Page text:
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Trafficking Survivor Calls for Jobs, Not Pity

  • Published on
    March 3, 2016
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A trafficking survivor says she wants to scream out for all survivors: “We need jobs, not pity!”

Evelyn Chumbow is an anti-trafficking survivor activist and member of the U.S. Advisory Council on Human Trafficking. She became a victim of labor trafficking at 9-years-old, brought from Cameroon to the United States, and abused as a domestic servant.  She has been an advocate for 11 years She says:  “While shocking stories of abuse and terror haunt us into caring about this issue, there is a persistent lack of understanding about what happens beyond a happy ending moment when someone escapes their trafficker. While I don’t want to diminish the need for addressing the issues that enable traffickers, we must also strive to empower victims who are desperately trying to make the overwhelming shift to survivor, as well as survivors who need and deserve to be recognized for more than his or her story.”

She is hopeful that she can help foster understanding in her new position.  Last month, President Obama appointed her to the U.S. Advisory Council on Human Trafficking.  That council is responsible for reviewing and recommending policy and programs on human trafficking, reporting to senior administration and agency officials, and submitting a report to the President’s Task Force to Monitor and Combat Trafficking in Persons. It is made up of a diverse few of survivor advocates, yet each has their own priorities.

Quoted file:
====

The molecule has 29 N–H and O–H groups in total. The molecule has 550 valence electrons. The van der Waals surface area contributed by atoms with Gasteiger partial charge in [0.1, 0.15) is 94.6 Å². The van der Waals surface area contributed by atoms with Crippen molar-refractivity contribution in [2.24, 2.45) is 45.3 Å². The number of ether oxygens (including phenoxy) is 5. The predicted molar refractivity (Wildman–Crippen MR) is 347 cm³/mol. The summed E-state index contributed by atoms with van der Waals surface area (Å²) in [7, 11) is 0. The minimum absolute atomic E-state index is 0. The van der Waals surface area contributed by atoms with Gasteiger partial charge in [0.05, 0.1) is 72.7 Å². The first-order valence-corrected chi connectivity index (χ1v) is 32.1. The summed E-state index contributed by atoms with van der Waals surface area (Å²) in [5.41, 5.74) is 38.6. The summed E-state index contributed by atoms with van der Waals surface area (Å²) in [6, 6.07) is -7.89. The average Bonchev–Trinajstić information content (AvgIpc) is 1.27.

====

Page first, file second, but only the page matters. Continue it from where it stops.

Surviving and thriving

Mandated last year when the Survivors of Human Trafficking Empowerment Act passed, the council itself is a victory for the trafficking community, which has fought for many years to have a leadership role as the United States and its government work to understand and address policy gaps that allow human trafficking to exist, as well as those that prevent trafficking survivors from receiving the life-saving services and support they need to truly recover and thrive in the United States. I have faced many challenges as a survivor, including health and financial challenges, and overcoming the fact that I spent nine years with no access to any kind of education.

She recently got her bachelor’s degree from the University of Maryland University College.  It was made possible by a scholarship from the ICE Foundation’s Granting Courage Initiative.  As a trafficking survivor, she thinks it would be wonderful if more companies developed programs to help. “I am thriving, yes, but so many others are not.”

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